March 30, 2018
Out of all of Gust’s franchises, the Atelier franchise easily has the largest fanbase. Unlike most turn based RPGs, games in this franchise are always relaxing and, while there is combat, that’s never a focus. I’ve always enjoyed playing these games on the Vita and there are a ton of them but with this entry, Koei Tecmo dropped support for the Vita. While that’s pretty much expected given market trends, doing 2 games out of 3 in a trilogy on Vita and then not bringing the final entry is not cool. This is the final entry in the Mysterious trilogy for the Atelier franchise that began with Atelier Sophie.
When I played Firis last year, I was ready to drop the franchise. It was a disappointment in every aspect and Gust releasing these games on a yearly basis almost was definitely causing the quality to drop. Lydie & Suelle is also the 20th anniversary game so I went in with high expectations. While this isn’t close to the Atelier franchise in its prime, Gust is moving in the right direction again after last year’s abomination. If you’re also worried about playing this game directly, you absolutely can play it without having played any other entries. Sophie is a much better entry point into the franchise but this game does a good job of introducing characters from previous games when they make an appearance.
This tale follows Lydie and Suelle who are twins living with their father in a small house running an Atelier. Lydie and Suelle basically work to making the Atelier the best in the land and this journey sees them experiencing some magical things in addition to running into various characters some of whom are very memorable. Exploring the basement results in both twins getting sucked into a painting and discovering a magical land. I was surprised at how nice the story and characters were in my time here because I may sound repetitive here but Firis felt like a point of no return. This is a lovely slice of life story and almost as good as some of the other Atelier games I’ve played when it comes to narrative. It has a lot of heart.
If you’re coming into this expecting a normal dungeon crawler with turn based combat as the focus, prepare to be disappointed. These games are always about alchemy, synthesis, exploring, meeting characters, slice of life elements, gathering, and more. Combat is literally just here as something that needs to be in the game. The core gameplay loop has you exploring the various dungeons or areas outside town and inside paintings to gather materials to use in synthesis to create various kinds of things. The synthesis is its own puzzle like mini game that rewards you if you manage executing things well. There is no doomsday clock like timer system even though many quests are timed here. Think of this as JRPG to relax with great music as a nice break in between the more serious and combat focussed games in the genre.
One area where you can definitely tell this was a rushed release in Japan is the visuals. I’ve played this on the PS4 Pro and the Nintendo Switch. Sophie was great visually and performance wise. Firis ran terribly on the base PS4 but was good on the Pro. Lydie is a step back in both areas. It doesn’t run amazing on the Pro. A game that looks like this should be hitting 60fps on base hardware and not be around 30fps on the Pro. Switching between Ni No Kuni II and this makes it seem even worse, regardless of budget. As with all Gust games (but not Firis) character models are amazing and they are easily the highlight when it comes to visuals. Gust manages to make characters in game look and feel like perfect representations of concept art. Environments in many areas are bland and it still feels like Gust is designing for a handheld when it comes to world design. PS2 environments with PS4 character models is a nice way to summarise how Lydie and Suelle looks in most circumstances.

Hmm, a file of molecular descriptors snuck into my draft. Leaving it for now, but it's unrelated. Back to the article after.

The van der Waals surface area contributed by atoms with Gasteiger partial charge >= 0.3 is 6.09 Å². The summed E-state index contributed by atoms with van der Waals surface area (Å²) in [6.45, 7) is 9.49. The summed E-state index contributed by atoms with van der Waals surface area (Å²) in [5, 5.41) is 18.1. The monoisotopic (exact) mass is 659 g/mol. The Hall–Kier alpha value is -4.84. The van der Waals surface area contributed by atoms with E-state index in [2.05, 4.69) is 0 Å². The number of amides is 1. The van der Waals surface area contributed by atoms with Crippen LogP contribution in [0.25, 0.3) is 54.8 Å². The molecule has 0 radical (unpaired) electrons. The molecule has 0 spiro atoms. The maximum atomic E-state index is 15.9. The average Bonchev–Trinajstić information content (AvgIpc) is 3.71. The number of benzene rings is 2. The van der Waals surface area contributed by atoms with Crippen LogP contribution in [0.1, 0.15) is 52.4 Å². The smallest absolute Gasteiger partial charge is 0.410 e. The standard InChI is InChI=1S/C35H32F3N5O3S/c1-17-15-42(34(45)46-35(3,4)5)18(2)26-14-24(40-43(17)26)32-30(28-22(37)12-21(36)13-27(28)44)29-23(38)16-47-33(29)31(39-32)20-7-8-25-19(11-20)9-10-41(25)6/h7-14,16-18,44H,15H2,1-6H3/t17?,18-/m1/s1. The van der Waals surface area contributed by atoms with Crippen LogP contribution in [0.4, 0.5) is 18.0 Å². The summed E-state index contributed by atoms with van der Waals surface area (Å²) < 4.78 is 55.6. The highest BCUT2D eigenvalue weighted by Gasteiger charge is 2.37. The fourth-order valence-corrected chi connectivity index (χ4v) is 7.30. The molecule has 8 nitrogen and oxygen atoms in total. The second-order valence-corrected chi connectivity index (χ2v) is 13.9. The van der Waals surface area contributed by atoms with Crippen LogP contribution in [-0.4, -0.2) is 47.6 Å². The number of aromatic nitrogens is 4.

Thankfully one aspect of the audio design is still great. The score here is pretty damn amazing. There are loads of memorable tracks and the battle theme is superb. I’m glad I can still count on at least the music in Atelier games to keep impressing me. Koei Tecmo decided to pull an Arc System Works and not do an English dub for the final game in a sub series. I know they were already reducing the budget for localization given the errors and lack of full voice acting in English compared to Japanese but I’m not happy playing the finale of a trilogy with different voice acting compared to the previous two games. This is also the first Atelier game to not have dual audio for a very long time.
I hope Gust is given more time to actually polish visuals and performance for the next Atelier game. I don’t expect AAA production values but this is a poor showing from them in that aspect given how dated and bland the visuals look in the environment. Atelier Lydie & Suelle is a step in the right direction after the disaster that was Firis and a very good game overall. Gust still has it in them to create fun games but they definitely need to space out the releases more. Going from one game in a about a year on a single platform to multiple games in a year on multiple platforms at the same time is not working out for them. If you almost gave up on the franchise like many did with Firis, Lydie & Suelle is almost a return to form even with the lack of a dub.
Very nice story
Addictive gameplay loop
Loads of things to do and fun to explore the world
No English voice acting
Atelier Lydie & Suelle is a lovely relaxing turn based RPG that suffers from some aspects that make it feel rushed but still a welcome improvement from Firis that nearly killed the franchise for me.